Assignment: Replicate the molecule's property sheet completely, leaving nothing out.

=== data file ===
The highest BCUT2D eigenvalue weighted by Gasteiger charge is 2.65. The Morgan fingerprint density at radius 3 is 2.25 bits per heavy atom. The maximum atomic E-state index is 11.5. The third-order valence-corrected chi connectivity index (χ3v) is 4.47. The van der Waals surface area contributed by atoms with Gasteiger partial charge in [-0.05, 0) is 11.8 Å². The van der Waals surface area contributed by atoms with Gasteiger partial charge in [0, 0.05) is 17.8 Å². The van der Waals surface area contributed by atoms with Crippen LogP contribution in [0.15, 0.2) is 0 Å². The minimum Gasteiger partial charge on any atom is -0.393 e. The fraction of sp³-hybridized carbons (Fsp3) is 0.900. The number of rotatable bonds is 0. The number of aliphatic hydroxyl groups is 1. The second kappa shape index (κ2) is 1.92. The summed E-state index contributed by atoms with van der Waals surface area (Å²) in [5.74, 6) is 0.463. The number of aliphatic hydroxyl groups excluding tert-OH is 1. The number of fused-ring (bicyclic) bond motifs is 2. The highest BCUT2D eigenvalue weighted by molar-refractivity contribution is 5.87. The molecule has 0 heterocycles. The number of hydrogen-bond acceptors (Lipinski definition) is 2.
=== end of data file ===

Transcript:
The highest BCUT2D eigenvalue weighted by Gasteiger charge is 2.65. The Morgan fingerprint density at radius 3 is 2.25 bits per heavy atom. The maximum atomic E-state index is 11.5. The third-order valence-corrected chi connectivity index (χ3v) is 4.47. The van der Waals surface area contributed by atoms with Gasteiger partial charge in [-0.05, 0) is 11.8 Å². The van der Waals surface area contributed by atoms with Gasteiger partial charge in [0, 0.05) is 17.8 Å². The van der Waals surface area contributed by atoms with Crippen LogP contribution in [0.15, 0.2) is 0 Å². The minimum Gasteiger partial charge on any atom is -0.393 e. The fraction of sp³-hybridized carbons (Fsp3) is 0.900. The number of rotatable bonds is 0. The number of aliphatic hydroxyl groups is 1. The second kappa shape index (κ2) is 1.92. The summed E-state index contributed by atoms with van der Waals surface area (Å²) in [5.74, 6) is 0.463. The number of aliphatic hydroxyl groups excluding tert-OH is 1. The number of fused-ring (bicyclic) bond motifs is 2. The highest BCUT2D eigenvalue weighted by molar-refractivity contribution is 5.87. The molecule has 0 heterocycles. The number of hydrogen-bond acceptors (Lipinski definition) is 2.